FERC opens one door and closes two others
Three orders by the Federal Energy Regulatory Commission in September will have significant effects on different segments of the US independent power market.
One order will make it harder for solar and other renewable energy projects that supply up to 80 megawatts to the grid — and add a battery — to qualify for power purchase agreements with utilities in parts of the United States that are not part of organized markets.
Another order will make it more difficult for renewable energy projects in [and around] New York to qualify for capacity payments from the New York grid operator.
The last order requires regional grid operators to let owners of rooftop solar and other “distributed energy resources” who can aggregate them earn additional revenue by supplying electricity or other services to the grid.
Since 1981, FERC has consistently held that the size of a qualifying small power production facility or “QF” is measured by the amount of capacity it can “send out” to the grid.
A project cannot exceed 80 megawatts to retain small-power QF status.
All electric utilities are required by a 1978 federal law called the Public Utility Regulatory Policies Act, or “PURPA,” to buy electricity from QF projects for the “avoided cost” that the utility would pay to generate the electricity itself. Since 2005, utilities have only had an obligation to purchase from QFs smaller than 20 megawatts, except in parts of the country without organized power markets where QFs can be as large as 80 megawatts. In a recent order, FERC reduced a utility purchase obligation in areas served by organized power markets to projects that are five megawatts or smaller in size.
FERC overturned settled principles in early September in an order revoking QF status for a solar project in Montana called Broadview Solar. The proposed project has a net capacity of 80 megawatts, even though the gross capacity of the solar modules will be 160 megawatts. It will also include a 50-megawatt battery or “BESS.”
The Broadview order contributes to a recent trend in unpredictable energy regulatory orders disturbing developer and investor expectations and elevating change-in-law risks.
Broadview Solar petitioned FERC for a declaratory order that the project will qualify as a QF.
Broadview acknowledged the 80-megawatt capacity limit in the law, but explained that the project inverters, which convert direct current (dc) power from the project to alternating current (ac) power as necessary to send power to the grid, are not capable of converting any more than 82.5 megawatts.
With parasitic load and losses of 2.5 megawatts ac from the inverter to the point of interconnection, the total amount of power that the facility can send to the grid is limited to 80 megawatts. The only way to increase the project’s capacity would be to install additional inverters. The project’s interconnection agreement also expressly limits the facility output to 80 megawatts. Broadview explained that it designed the project with an oversized solar unit combined with a BESS to increase the capacity factor and significantly enhance efficiency. The 50-megawatt BESS energy also must be transformed into ac power through the same inverters, so the BESS output and output from the solar arrays together cannot exceed 80 megawatts ac at the point of interconnection.
Under established FERC precedent, Broadview’s design would have been sufficient to qualify the project as a QF because it is physically impossible to send more than 80 megawatts to the grid.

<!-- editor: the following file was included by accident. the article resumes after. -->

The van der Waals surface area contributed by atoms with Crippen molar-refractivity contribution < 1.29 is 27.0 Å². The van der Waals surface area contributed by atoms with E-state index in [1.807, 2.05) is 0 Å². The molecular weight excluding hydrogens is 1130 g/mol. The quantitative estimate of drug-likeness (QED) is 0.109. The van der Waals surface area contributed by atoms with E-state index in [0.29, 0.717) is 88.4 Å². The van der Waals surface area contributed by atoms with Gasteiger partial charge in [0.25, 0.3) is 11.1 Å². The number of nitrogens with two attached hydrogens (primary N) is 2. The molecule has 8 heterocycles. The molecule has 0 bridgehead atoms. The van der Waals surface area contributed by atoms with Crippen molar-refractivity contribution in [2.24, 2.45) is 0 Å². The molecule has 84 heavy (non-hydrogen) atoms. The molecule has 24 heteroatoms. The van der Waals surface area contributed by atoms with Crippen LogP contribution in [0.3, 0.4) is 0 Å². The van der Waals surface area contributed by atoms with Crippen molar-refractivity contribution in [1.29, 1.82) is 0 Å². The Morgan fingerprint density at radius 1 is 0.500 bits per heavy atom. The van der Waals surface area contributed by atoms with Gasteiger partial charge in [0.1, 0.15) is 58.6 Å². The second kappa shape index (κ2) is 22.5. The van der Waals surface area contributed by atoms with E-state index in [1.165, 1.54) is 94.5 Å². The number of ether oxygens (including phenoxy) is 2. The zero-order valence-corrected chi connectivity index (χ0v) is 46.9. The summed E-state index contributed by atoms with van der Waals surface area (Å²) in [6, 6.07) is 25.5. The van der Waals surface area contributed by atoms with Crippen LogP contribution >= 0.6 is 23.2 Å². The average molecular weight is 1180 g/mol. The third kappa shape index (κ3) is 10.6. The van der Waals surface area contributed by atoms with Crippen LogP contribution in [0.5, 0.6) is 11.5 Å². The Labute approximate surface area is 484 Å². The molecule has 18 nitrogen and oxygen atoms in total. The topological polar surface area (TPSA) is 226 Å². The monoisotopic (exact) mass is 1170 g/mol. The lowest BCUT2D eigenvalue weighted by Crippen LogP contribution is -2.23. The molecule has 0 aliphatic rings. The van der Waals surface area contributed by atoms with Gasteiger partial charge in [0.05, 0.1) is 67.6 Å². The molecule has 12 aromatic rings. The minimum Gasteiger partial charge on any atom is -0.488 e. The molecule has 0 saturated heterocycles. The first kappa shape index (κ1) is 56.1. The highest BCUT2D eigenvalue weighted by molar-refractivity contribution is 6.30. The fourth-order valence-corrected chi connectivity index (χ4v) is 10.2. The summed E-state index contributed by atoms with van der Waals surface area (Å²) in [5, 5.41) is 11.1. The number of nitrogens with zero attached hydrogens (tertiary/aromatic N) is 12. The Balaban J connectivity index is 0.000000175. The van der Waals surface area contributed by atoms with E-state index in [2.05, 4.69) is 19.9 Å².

FERC held nearly 40 years ago in an order called Occidental that determining “a facility’s power production capacity is not necessarily determined by the nominal rating of even a key component of the facility.” Instead, “the electric power production capacity of the facility is the capacity that the electric power production equipment delivers to the point of interconnection with the purchasing utility’s transmission system.”
In Broadview, FERC said that, “on further consideration” (after 40 years of following Occidental) the “send-out” analysis in Occidental is inconsistent with PURPA.
It held that the “power production capacity” of a facility is the maximum gross power production capacity, less certain parasitic loads and losses. According to FERC, the parasitic loads and losses cannot take into account controls, inverters and other “output-limiting devices” that restrict the amount of power that can interconnect.
As the dissent noted, FERC simply took one component of a power plant (the DC value of the solar modules) and called it the entire facility. It ignored the fact that the output from that component cannot synchronize with the grid without passing through an inverter to convert it to ac power, and the inverter size limits the output as measured at the grid to 80 megawatts. Therefore, the “facility is physically incapable of producing more than 80 MW of electricity for any subsequent use.”
FERC said all existing QFs will be grandfathered under the prior regime. The facility must actually be a QF — meaning it must have already submitted a FERC Form 556 — to qualify for grandfathering. Simply establishing a legally enforceable obligation or PPA with a utility pursuant to PURPA is insufficient.
The Broadview order turns on the fact that the solar system part of the facility alone (absent the inverter) exceeds 80 megawatts, and expressly dodged addressing the impact of the BESS on the determination.
The interconnecting utility, which opposed the QF determination that Broadview wanted, argued that the capacity of the BESS should be additive, because FERC “currently treats storage facilities as primary generation resources and does not treat them as ancillary or secondary to the generation process.” In contrast, the dissent said the BESS “cannot ‘produce’ power in any conventional sense of that term,” since its output must pass through the inverters to deliver output to the grid.
Entities seeking to combine renewable resources with a battery or other storage device are left without clarity as to the impact of storage on the facility’s QF eligibility.
At a minimum, if a renewable energy project must be a QF (in order to obtain power purchase agreements with vertically integrated utilities outside of liquid wholesale markets), the developer should consider requesting clarification from FERC before committing to include a BESS with a renewable resource when the combined capacity will exceed 80 megawatts.